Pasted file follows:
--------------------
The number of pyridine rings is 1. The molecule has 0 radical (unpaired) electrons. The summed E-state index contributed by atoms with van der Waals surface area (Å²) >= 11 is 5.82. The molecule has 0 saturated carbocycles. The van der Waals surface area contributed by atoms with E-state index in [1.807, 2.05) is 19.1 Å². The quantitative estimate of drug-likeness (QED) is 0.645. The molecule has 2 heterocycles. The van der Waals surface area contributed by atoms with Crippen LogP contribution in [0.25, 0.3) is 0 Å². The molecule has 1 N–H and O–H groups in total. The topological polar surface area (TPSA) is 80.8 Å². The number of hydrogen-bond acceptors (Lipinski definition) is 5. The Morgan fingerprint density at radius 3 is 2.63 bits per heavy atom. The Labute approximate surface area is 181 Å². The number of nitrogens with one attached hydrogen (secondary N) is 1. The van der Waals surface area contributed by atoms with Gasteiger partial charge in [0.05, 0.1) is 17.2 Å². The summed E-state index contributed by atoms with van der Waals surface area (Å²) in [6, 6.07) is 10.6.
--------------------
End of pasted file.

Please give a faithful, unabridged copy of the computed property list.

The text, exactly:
The number of pyridine rings is 1. The molecule has 0 radical (unpaired) electrons. The summed E-state index contributed by atoms with van der Waals surface area (Å²) >= 11 is 5.82. The molecule has 0 saturated carbocycles. The van der Waals surface area contributed by atoms with E-state index in [1.807, 2.05) is 19.1 Å². The quantitative estimate of drug-likeness (QED) is 0.645. The molecule has 2 heterocycles. The van der Waals surface area contributed by atoms with Crippen LogP contribution in [0.25, 0.3) is 0 Å². The molecule has 1 N–H and O–H groups in total. The topological polar surface area (TPSA) is 80.8 Å². The number of hydrogen-bond acceptors (Lipinski definition) is 5. The Morgan fingerprint density at radius 3 is 2.63 bits per heavy atom. The Labute approximate surface area is 181 Å². The number of nitrogens with one attached hydrogen (secondary N) is 1. The van der Waals surface area contributed by atoms with Gasteiger partial charge in [0.05, 0.1) is 17.2 Å². The summed E-state index contributed by atoms with van der Waals surface area (Å²) in [6, 6.07) is 10.6.